Your vehicle's battery operates many electrical systems, so it needs the correct fluid or electrolyte levels. The electrolytes help the vehicle store the energy to be used by the battery.
The 'wet cell' is made from water and sulfuric acid that joins the electrodes of each cell. Check your vehicle battery electrolyte levels using this guide:
Prepare to Check the Electrolytes
To check the electrolyte levels, gather:
- old work gloves
- eye goggles
- shop rags
- disposable cup
- old toothbrush
- baking soda
- distilled water
- wrench set (optional)
- putty knife or flat-blade screwdriver
Wear closed-toe shoes, old pants, and a long-sleeved shirt since battery fluids can cause holes in fabric. If your skin accidentally gets splattered with fluid, wash it under water immediately. Discard all rags, gloves, and tools you use to fix the battery.
Open the hood, and prop it to access the battery. Batteries are commonly black boxes located around the front tires, front bumper, or motor compartment. In some sports models, the battery may be installed in the trunk or below the back seat.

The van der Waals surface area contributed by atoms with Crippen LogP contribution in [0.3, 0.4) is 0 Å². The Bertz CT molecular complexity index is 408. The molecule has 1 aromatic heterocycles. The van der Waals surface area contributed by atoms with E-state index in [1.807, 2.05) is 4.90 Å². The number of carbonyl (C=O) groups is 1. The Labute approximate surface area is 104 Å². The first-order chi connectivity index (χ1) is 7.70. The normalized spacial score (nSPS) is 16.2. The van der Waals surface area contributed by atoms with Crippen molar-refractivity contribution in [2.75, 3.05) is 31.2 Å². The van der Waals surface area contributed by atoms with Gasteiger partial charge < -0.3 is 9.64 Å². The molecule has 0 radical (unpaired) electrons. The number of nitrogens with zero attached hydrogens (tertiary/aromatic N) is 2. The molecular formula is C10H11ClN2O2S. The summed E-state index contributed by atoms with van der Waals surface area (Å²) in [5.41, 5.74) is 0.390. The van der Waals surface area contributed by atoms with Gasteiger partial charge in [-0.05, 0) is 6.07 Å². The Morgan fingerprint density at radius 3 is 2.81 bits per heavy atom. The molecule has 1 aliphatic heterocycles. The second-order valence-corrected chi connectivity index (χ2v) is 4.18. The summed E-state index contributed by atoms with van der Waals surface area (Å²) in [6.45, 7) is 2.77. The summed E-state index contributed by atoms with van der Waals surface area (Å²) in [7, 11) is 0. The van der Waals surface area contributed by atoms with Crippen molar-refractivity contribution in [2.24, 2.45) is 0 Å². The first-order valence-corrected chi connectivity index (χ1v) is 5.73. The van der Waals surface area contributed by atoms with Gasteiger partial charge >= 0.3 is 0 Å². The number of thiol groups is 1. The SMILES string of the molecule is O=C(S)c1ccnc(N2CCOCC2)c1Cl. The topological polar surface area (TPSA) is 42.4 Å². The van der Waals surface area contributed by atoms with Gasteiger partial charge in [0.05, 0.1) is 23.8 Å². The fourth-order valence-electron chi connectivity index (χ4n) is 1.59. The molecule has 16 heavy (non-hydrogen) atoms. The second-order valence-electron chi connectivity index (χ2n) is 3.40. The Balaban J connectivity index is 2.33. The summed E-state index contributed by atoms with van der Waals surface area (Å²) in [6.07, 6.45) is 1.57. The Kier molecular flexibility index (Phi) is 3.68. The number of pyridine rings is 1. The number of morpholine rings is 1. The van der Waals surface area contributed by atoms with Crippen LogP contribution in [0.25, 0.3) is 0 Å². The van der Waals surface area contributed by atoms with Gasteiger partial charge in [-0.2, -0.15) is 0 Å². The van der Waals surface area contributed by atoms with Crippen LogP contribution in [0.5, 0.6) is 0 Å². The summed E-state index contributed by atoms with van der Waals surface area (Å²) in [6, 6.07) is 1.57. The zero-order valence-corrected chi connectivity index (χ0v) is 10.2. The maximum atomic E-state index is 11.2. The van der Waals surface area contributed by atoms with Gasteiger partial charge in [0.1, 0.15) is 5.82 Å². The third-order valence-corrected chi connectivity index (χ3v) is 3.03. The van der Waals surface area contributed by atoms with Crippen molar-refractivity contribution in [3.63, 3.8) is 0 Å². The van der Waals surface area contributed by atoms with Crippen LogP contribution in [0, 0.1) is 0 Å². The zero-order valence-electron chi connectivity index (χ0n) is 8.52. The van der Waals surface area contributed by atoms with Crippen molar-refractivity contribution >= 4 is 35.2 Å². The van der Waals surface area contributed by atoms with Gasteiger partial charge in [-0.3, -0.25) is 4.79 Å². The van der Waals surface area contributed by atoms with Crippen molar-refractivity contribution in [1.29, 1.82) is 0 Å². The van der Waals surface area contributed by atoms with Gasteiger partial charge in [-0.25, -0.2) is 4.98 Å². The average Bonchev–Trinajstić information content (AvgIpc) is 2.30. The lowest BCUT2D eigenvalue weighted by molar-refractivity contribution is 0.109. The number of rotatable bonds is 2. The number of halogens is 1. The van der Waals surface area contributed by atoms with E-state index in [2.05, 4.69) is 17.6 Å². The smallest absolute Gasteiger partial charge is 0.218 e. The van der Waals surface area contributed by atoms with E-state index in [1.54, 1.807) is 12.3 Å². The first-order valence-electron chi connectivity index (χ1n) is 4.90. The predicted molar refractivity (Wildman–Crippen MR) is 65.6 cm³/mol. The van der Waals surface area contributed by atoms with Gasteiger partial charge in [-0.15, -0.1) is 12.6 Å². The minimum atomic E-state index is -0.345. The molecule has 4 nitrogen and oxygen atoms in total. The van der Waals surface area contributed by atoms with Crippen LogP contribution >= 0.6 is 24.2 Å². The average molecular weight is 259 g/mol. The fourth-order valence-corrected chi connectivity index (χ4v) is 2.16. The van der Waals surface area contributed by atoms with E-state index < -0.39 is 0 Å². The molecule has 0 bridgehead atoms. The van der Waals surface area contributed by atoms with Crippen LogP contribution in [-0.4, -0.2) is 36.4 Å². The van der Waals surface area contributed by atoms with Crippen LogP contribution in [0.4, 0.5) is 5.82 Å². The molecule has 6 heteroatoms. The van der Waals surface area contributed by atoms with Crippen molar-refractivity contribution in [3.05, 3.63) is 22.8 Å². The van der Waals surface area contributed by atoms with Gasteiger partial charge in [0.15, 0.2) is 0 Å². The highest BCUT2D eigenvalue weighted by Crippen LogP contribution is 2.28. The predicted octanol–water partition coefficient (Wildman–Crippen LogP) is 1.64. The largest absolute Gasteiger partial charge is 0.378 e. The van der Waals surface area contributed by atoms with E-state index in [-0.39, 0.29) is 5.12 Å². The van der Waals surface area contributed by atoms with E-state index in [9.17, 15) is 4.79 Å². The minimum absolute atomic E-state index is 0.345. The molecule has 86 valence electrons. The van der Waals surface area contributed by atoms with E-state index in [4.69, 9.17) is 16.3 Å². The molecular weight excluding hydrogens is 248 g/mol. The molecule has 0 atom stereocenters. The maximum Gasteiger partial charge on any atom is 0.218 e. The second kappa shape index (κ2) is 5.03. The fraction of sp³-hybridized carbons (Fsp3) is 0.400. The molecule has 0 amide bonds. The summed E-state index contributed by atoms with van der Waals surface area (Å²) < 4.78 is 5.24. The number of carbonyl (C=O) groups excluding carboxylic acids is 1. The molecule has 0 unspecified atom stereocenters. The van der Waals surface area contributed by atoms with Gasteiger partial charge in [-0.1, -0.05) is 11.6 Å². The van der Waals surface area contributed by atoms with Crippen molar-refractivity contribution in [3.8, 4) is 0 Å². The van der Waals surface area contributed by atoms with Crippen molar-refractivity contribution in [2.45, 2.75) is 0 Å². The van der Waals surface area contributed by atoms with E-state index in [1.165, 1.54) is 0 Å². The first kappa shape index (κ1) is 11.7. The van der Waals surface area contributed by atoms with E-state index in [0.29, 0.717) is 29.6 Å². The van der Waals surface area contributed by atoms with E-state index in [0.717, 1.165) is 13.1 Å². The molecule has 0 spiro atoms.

Clean the Battery
In some cases, you may find it easier to remove the vehicle's battery for easier access. To remove the battery, use the correct type of wrench to remove the clamp bolt holding the negative cable, then detach the other clamp. If there is a bracket or housing, unscrew the nuts by hand, and set pats aside.
Pour one-fourth cup of baking soda in a disposable cup, and add water until thick paste forms. Use the old toothbrush to spread the mixture on the battery terminals and clamps.
Open the battery port covers with a flat-blade screwdriver or putty knife, or twist round port covers off by hand. Clean the ports with a damp rag.
Check the Electrolyte Levels
The inside of the battery ports should contain the same amount of fluid. Look inside the ports to check the levels, using a flashlight, if needed. Sometimes, overfilling can cause low levels or a leak.
Average fluid levels come to one-half inch over the plate tops, and an eighth-inch under the tube bottom. Maximum fluid levels come just under the filler tube bottom, which is commonly indicated by the meniscus (liquid that bends near the tube edge) forming an eye-shape on the slots. If the cells look to be normal, filing them isn't needed, but check periodically.
Fill them with distilled water according to the condition. If the battery is fully charged and new, add water until it comes to the bottom of the filler tube until the eye-shape forms. For old batteries, add enough water to cover electrodes. Reinstall the battery and the port covers. Contact a company like Joy Automotive Products Inc for more information and assistance.Share